Few lawyers can successfully try a case without the benefit of some form of notes. Notes can either be a crutch that robs the trial lawyer of spontaneity and persuasiveness or a tool that provides guidance and assurance.
The most common problem with the use of notes is a lawyer’s over-reliance on what he or she has written. This robs the examination, opening statement, jury questioning, or argument of spontaneity and persuasiveness. Worse, reading the written word aloud sounds unnatural and stilted because our brains process aural information in a different location than written information. Except for direct quotes that use specific language for a purpose or evidentiary foundations, the use of written questions should never occur at trial.
The best notes may be compared to refreshing recollection. They are there as triggers that spark our memory on specific topics. Notes are the checklist to ensure that all of the elements are covered.
Notes are as individual as finger prints – no two lawyers’ notes will look the same as we all have different memory triggers. Therefore there is no single model for the best type of notes to use at trial. Following are a list of generalized formats for your experimentation:
1. Initially write out your questions/statement to help organize your thinking and get a visual picture of what you are doing. With your presentation laid out as you want it to flow use your questions to create an outline. Use topics or phrases in place of the written questions;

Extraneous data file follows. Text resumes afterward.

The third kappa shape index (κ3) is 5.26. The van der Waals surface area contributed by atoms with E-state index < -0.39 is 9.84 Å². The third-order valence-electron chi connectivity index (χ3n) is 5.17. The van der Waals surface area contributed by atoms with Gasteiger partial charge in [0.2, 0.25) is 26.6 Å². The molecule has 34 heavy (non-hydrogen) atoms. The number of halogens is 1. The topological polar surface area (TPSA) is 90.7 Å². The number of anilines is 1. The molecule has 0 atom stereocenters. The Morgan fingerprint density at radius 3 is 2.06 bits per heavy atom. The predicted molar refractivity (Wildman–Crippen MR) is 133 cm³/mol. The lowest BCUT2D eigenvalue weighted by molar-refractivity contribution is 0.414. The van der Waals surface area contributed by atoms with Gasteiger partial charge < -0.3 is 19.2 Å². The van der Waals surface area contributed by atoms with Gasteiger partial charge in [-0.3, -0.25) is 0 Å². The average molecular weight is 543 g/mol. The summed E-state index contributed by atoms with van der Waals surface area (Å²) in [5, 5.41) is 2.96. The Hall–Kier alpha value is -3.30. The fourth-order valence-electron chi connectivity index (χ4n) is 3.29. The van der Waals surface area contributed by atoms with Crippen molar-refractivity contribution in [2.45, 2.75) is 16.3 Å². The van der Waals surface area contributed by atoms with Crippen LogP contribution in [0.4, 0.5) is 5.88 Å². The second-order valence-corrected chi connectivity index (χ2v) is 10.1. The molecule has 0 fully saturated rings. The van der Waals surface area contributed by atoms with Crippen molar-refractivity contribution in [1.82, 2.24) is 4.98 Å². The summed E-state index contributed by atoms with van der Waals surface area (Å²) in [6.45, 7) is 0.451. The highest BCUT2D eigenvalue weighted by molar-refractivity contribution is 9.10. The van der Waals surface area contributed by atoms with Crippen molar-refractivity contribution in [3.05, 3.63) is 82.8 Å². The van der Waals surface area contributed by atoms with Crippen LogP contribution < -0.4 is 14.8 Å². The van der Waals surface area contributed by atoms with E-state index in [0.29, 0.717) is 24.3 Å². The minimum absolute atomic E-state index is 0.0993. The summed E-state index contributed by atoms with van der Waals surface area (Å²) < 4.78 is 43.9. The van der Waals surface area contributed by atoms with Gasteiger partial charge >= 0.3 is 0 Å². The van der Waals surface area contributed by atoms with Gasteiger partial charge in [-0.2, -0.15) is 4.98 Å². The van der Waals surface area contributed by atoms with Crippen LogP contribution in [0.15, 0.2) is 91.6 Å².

2. Begin with an outline that organizes your thoughts in chronologic, topical, or relational format;
3. Write out the answers you hope a witness will give. You may even consider writing out the specific story your witness will tell once on the stand. In either case, follow up by distilling the information to outline topics.;
4. Use story boards or pictures that trigger your memory for each topic.;
5. Use the most comfortable of the above mentioned forms to craft an initial outline. Once you have organized the presentation create a chronologic list of headnotes/transitional phrases that divide the presentation into digestible pieces. The headnotes give you guidance but leave you free to craft language on the fly.
The bottom line is that you must find a system that best fits your own comfort zone and then consistently employ that system in everything you do at trial.
Notes should always be large enough that you can read them from several feet away. Consider using type that is large enough to read from two paces away from the lectern. Remember the graphic designer’s mantra, “white space is your friend” and don’t try to crowd too much information on a page. Consider separate pages for each topic. Use a typeface that you can easily read, for example Times Roman or Tahoma.
To make your notes even less of a crutch consider a process that has a headnote or transition for every five to eight questions. Everyone can ask that number of questions without the need of looking at notes for guidance. You can maintain eye contact and appear interested in the answers. It will aid in staying focused on the witness and make the examination appear to be conversational.
The most important part of the process is to experiment before you get to trial. Find out what works for you before you walk into court.